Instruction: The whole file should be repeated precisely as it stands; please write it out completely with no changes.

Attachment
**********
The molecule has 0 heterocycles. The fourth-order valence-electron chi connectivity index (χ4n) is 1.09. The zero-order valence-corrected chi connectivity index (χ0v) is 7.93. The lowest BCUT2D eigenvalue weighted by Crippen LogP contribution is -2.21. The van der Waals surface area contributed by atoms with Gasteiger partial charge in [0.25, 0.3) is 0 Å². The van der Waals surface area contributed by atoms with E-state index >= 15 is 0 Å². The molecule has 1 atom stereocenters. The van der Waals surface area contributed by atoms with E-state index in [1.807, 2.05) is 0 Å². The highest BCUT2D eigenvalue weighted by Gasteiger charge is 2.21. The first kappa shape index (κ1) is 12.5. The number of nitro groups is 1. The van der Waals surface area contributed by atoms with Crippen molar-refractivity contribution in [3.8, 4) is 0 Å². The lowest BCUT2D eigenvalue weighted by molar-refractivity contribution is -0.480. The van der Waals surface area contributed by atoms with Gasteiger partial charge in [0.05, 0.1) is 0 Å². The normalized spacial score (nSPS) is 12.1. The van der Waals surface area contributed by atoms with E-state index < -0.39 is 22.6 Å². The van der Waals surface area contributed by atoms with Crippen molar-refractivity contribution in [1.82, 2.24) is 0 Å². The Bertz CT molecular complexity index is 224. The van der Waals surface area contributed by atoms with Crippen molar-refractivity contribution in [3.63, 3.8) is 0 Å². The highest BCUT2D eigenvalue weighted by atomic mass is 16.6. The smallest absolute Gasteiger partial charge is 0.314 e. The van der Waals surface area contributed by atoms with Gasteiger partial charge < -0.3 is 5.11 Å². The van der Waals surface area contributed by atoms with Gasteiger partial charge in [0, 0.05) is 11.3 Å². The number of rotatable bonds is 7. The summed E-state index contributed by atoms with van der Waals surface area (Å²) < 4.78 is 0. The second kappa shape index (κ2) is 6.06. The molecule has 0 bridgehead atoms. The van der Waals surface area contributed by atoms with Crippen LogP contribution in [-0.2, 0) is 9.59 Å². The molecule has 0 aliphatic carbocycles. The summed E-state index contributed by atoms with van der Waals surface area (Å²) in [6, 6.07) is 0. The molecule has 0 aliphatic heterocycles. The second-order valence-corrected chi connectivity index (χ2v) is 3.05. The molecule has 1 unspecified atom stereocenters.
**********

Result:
The molecule has 0 heterocycles. The fourth-order valence-electron chi connectivity index (χ4n) is 1.09. The zero-order valence-corrected chi connectivity index (χ0v) is 7.93. The lowest BCUT2D eigenvalue weighted by Crippen LogP contribution is -2.21. The van der Waals surface area contributed by atoms with Gasteiger partial charge in [0.25, 0.3) is 0 Å². The van der Waals surface area contributed by atoms with E-state index >= 15 is 0 Å². The molecule has 1 atom stereocenters. The van der Waals surface area contributed by atoms with E-state index in [1.807, 2.05) is 0 Å². The highest BCUT2D eigenvalue weighted by Gasteiger charge is 2.21. The first kappa shape index (κ1) is 12.5. The number of nitro groups is 1. The van der Waals surface area contributed by atoms with Crippen molar-refractivity contribution in [3.8, 4) is 0 Å². The lowest BCUT2D eigenvalue weighted by molar-refractivity contribution is -0.480. The van der Waals surface area contributed by atoms with Gasteiger partial charge in [0.05, 0.1) is 0 Å². The normalized spacial score (nSPS) is 12.1. The van der Waals surface area contributed by atoms with E-state index < -0.39 is 22.6 Å². The van der Waals surface area contributed by atoms with Crippen molar-refractivity contribution in [1.82, 2.24) is 0 Å². The Bertz CT molecular complexity index is 224. The van der Waals surface area contributed by atoms with Crippen molar-refractivity contribution in [3.63, 3.8) is 0 Å². The highest BCUT2D eigenvalue weighted by atomic mass is 16.6. The smallest absolute Gasteiger partial charge is 0.314 e. The van der Waals surface area contributed by atoms with Gasteiger partial charge < -0.3 is 5.11 Å². The van der Waals surface area contributed by atoms with Gasteiger partial charge in [0, 0.05) is 11.3 Å². The number of rotatable bonds is 7. The summed E-state index contributed by atoms with van der Waals surface area (Å²) < 4.78 is 0. The second kappa shape index (κ2) is 6.06. The molecule has 0 bridgehead atoms. The van der Waals surface area contributed by atoms with Crippen LogP contribution in [-0.2, 0) is 9.59 Å². The molecule has 0 aliphatic carbocycles. The summed E-state index contributed by atoms with van der Waals surface area (Å²) in [6, 6.07) is 0. The molecule has 0 aliphatic heterocycles. The second-order valence-corrected chi connectivity index (χ2v) is 3.05. The molecule has 1 unspecified atom stereocenters.